Medical use for Antarctic seaweed? | Polarjournal
For once, it’s not about the penguin, but about the algae it is standing on. Marine macroalgae like these on Macquarie Island contain a variety of substances that could be beneficial to human health. (Photo: Michael Wenger)

Antarctic algae may have a stronger health-promoting effect than their relatives from warmer latitudes. A team of Turkish researchers is currently investigating which species of algae produce antioxidants and other beneficial compounds.

Several scientific studies have already revealed that marine algae produce antioxidant compounds that could help in fighting diseases such as cancer, diabetes or atherosclerosis. Ekrem Cem Çankırılıgil, a fisheries engineer at the Sheep Breeding Research Institute in Bandırma, Turkiye, suspects that Antarctic macroalgae, which have to cope with very extreme conditions, produce particularly effective compounds.

Therefore, he collected samples of Antarctic algae along the coast of Horseshoe Island to the west of the Antarctic Peninsula earlier this year, as he reports in the scientific journal Nature. The same island is also where the Turkish Antarctic Research Station is to be established.

The biodiversity of algae in the region is poorly studied and the scientists think they have identified more than 15 different species. Some of them were previously known only from other regions of Antarctica. Çankırılıgil suspects that biodiversity around the island may have changed because climate change and glacial melt have altered light conditions, brought in more freshwater and provided new nutrients.

Together with his team, he is now investigating which algae species could be beneficial for human health by analysing the samples for antioxidants, chlorophyll and other compounds, as well as proteins, lipids, amino and fatty acids.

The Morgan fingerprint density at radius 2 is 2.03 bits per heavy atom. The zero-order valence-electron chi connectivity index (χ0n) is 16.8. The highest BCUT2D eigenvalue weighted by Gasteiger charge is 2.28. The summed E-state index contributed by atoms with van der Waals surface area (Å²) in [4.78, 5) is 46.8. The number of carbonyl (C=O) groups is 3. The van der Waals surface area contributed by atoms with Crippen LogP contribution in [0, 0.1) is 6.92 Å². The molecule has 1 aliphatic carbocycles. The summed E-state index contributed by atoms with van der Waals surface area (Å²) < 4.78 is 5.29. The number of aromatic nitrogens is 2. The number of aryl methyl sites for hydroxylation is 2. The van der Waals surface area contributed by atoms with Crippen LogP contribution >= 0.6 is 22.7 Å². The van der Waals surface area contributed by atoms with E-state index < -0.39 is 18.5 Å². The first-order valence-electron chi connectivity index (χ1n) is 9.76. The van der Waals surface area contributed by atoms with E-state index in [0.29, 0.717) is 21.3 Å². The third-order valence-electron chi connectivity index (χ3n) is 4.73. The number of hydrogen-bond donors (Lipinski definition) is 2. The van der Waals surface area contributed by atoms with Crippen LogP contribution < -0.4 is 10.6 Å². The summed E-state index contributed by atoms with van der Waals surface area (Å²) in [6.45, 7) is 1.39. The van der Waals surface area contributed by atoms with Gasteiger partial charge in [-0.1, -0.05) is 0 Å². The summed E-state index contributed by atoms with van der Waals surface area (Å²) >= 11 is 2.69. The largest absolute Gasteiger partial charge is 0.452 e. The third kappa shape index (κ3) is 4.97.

Being exposed to intense solar radiation and high oxygen concentrations in marine habitats worldwide – conditions that favor the formation of free radicals – algae are thought to have evolved appropriate mechanisms to protect themselves from harmful effects.

Species of algae such as this Cystoseira sp., a closely related species of Gongolaria barbata, will produce more antioxidants by optimizing the amount of light and salinity. (Photo: Wikimedia Commons/Esculapio, CC BY-SA 3.0)

An experiment in a study last year allowed the team to increase levels of antioxidant compounds in the brown algae Gongolaria barbata by altering the amount of light and salinity. They now hope one day to grow Antarctic algae containing many health-promoting compounds at ideal growing conditions. Today, algae extract is already included in dietary supplements.

Julia Hager, PolarJournal

Featured image: Michael Wenger

More about this topic

Print Friendly, PDF & Email
error: Content is protected !!
Share This